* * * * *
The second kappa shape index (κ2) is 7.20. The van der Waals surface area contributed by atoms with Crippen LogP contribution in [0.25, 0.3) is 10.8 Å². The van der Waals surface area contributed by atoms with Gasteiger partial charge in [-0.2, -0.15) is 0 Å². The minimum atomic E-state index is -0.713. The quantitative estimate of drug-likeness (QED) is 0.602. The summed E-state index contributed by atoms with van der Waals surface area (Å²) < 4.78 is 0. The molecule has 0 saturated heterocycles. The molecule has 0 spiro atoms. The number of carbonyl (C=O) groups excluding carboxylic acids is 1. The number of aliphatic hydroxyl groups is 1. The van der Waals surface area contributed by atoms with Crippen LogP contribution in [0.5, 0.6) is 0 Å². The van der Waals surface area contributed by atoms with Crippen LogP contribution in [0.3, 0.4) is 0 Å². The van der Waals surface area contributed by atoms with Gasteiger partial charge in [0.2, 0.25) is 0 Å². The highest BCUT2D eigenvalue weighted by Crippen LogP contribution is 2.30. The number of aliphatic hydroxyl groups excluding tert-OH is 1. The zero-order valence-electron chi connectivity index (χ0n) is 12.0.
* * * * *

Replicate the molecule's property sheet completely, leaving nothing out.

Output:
The second kappa shape index (κ2) is 7.20. The van der Waals surface area contributed by atoms with Crippen LogP contribution in [0.25, 0.3) is 10.8 Å². The van der Waals surface area contributed by atoms with Gasteiger partial charge in [-0.2, -0.15) is 0 Å². The minimum atomic E-state index is -0.713. The quantitative estimate of drug-likeness (QED) is 0.602. The summed E-state index contributed by atoms with van der Waals surface area (Å²) < 4.78 is 0. The molecule has 0 saturated heterocycles. The molecule has 0 spiro atoms. The number of carbonyl (C=O) groups excluding carboxylic acids is 1. The number of aliphatic hydroxyl groups is 1. The van der Waals surface area contributed by atoms with Crippen LogP contribution in [0.5, 0.6) is 0 Å². The van der Waals surface area contributed by atoms with Crippen LogP contribution in [0.3, 0.4) is 0 Å². The van der Waals surface area contributed by atoms with Gasteiger partial charge in [0.2, 0.25) is 0 Å². The highest BCUT2D eigenvalue weighted by Crippen LogP contribution is 2.30. The number of aliphatic hydroxyl groups excluding tert-OH is 1. The zero-order valence-electron chi connectivity index (χ0n) is 12.0.